Fig. 1
figure 1

Pathogenesis, lesion components and clinical manifestations of CD

Early diagnosis and stratification based on disease localization is essential for the management of CD. CD is recognized as a progressive condition characterized by a period of immune-mediated changes. At the time of diagnosis, intestinal damage and immune dysregulation have typically already occurred, and in most cases medications cannot reverse existing intestinal damage [21]. However, more favorable outcomes may be achievable if the disease is diagnosed early, before significant intestinal damage develops in the initial stages. Timely diagnosis and treatment of the disease can significantly impact its course, promoting healing of the mucosa and reducing damage caused by hospitalization or surgical intervention [9, 22, 23]. Current treatment of CD not distinguish between small bowel CD and ileal CD and the location of disease onset influences the prognosis of disease progression [24]. For example, the microbiota is more disrupted in ileal than in colonic CD; the probability of fibrotic stenosis is higher in ileal CD than in colonic CD, and the risk of surgery is higher than in colonic CD [25]. Relevant data also show that there is a correlation between the efficacy of biologic agents and the site of CD [26]. While different locations and disease progressions usually necessitate varying treatments, the pathophysiological mechanisms underlying the differentiation between colonic CD and ileal CD remain unresolved.

Based on the above-mentioned CD pathogenesis, diagnosis and treatment status, this study screens for ileal and colonic related CD diagnostic biomarkers and searches for potential therapeutic targets based on immune infiltration, respectively. The attempt is to stratify patients according to CD disease localization and to better individualize the treatment of patients. In this study, we obtained the gene expression matrix of CD from the GEO database using a bioinformatics approach. The dataset was divided into two groups based on the site of CD's lesion: colonic and ileal. To identify CD-related biomarkers, we employed two machine learning algorithms, namely LASSO and SVM-RFE. Subsequently, candidate genes that showed a close association with immune infiltration were further validated using an independent validation cohort. CIBERSORT was used to quantify the ratio of immune cells in CD and normal tissue samples based on gene expression profiles, and to analyze and screen the relationship between infiltrating immune cells and relevant biological markers, providing a reference for the prevention and treatment of CD.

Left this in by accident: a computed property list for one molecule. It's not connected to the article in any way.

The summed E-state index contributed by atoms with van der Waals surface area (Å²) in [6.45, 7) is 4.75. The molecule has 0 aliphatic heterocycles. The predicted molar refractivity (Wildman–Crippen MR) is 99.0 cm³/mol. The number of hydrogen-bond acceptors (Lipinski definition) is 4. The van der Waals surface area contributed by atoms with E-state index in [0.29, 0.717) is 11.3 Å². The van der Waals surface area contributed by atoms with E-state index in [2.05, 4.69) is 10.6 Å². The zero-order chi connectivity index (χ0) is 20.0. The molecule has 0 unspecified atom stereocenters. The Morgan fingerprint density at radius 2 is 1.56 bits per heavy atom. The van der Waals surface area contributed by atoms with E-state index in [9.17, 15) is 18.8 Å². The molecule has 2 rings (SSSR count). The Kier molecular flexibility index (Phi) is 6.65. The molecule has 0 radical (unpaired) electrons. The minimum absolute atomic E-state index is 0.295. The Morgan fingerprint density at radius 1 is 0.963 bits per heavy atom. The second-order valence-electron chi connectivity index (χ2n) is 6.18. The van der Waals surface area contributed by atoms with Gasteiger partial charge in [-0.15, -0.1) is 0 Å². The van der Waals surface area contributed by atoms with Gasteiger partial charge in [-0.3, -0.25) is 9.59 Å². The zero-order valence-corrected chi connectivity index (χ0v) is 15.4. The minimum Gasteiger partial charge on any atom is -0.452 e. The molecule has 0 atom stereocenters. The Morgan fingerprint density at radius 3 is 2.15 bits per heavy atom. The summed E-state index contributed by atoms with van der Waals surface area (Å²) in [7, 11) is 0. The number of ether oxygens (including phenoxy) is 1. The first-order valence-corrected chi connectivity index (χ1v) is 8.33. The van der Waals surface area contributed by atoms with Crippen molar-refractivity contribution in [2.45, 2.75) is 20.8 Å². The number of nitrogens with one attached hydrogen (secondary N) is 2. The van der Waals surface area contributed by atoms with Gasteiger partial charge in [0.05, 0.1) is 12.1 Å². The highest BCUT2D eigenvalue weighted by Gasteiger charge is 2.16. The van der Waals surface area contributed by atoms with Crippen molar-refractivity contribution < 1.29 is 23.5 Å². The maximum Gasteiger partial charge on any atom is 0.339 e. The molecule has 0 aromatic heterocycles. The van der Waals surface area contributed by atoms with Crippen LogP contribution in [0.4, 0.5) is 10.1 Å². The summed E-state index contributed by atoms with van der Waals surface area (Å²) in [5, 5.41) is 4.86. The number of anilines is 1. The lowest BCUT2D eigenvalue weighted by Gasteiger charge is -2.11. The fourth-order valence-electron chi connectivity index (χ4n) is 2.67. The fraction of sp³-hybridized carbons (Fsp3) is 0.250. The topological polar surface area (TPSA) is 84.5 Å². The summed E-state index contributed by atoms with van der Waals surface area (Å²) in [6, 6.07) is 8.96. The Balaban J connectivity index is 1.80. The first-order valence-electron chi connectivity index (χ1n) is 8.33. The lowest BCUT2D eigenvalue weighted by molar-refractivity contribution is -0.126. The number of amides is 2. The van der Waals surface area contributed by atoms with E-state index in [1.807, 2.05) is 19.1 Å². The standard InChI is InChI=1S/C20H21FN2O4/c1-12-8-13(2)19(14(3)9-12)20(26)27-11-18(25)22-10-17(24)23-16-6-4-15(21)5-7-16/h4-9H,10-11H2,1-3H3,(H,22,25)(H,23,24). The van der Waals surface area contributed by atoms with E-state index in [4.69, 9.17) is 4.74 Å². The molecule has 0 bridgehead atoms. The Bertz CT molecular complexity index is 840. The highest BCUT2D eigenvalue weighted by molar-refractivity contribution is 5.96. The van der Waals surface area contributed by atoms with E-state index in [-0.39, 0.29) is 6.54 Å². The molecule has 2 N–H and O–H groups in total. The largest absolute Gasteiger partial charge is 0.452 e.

Materials and methods

Acquiring microarray data

Screening was performed in the GEO database using "Crohn's disease" as the search phrase, limiting the entry type to "series", study type to "expression profiling by array", tissue source organism to "Homo sapiens", and sample size to > 50. All genetic expression data related to CD were retrieved up to September 1, 2022. Inflammatory lesion tissues from Crohn's patients were selected and differentiated into colon and ileum. A total of three eligible gene expression datasets were screened (GSE75214, GSE20881, GSE179285). GSE75214 contains 8 CD and 11 control samples from colon tissue, as well as 51 CD samples and 11 controls from ileum. GSE20881 comprises 34 CD and 67 control samples from colon tissue and 7 CD and 6 control samples from ileum tissue. GSE179285 includes 14 CD and 23 control samples from colon tissue and 33 CD and 8 control samples from ileum tissue.

Data filtering and processing

The downloaded probe matrix was converted into a gene expression matrix according to the probe annotation file. When a gene was associated with more than one probe, the mean value of the probes was determined to reflect the ultimate expression level of the gene. In the colonic group, GSE20881 was combined with GSE179285 to form a training group, while GSE75214 served as a validation group. In the ileal group, GSE75214 was merged with GSE179285 as the training group, and GSE20881 was used as the verification group. Batch effects were addressed using the SVA package, and differences in the expression matrix between the control and experimental groups were analyzed using the limma package. To identify immune infiltration-related diagnostic gene expression profiles in CD patients, |log FC|> 2 and adjusted P value < 0.05 were the criteria used to discover the DEGs. The volcano plots were generated using ggplot.

Analysis of functional enrichment

An enrichment analysis of disease ontology (DO) was conducted on the DEGs to investigate the diseases in which they were enriched. The analysis was carried out using the clusterProfiler, org.Hs.eg.db, DOSE, and enrichplot packages, with the "c2.cp.kegg.v7.4.symbols.gmt" database as a reference. P values less than 0.05 were used to determine whether a pathway was significantly enriched.

Machine learning for identifying potential biomarkers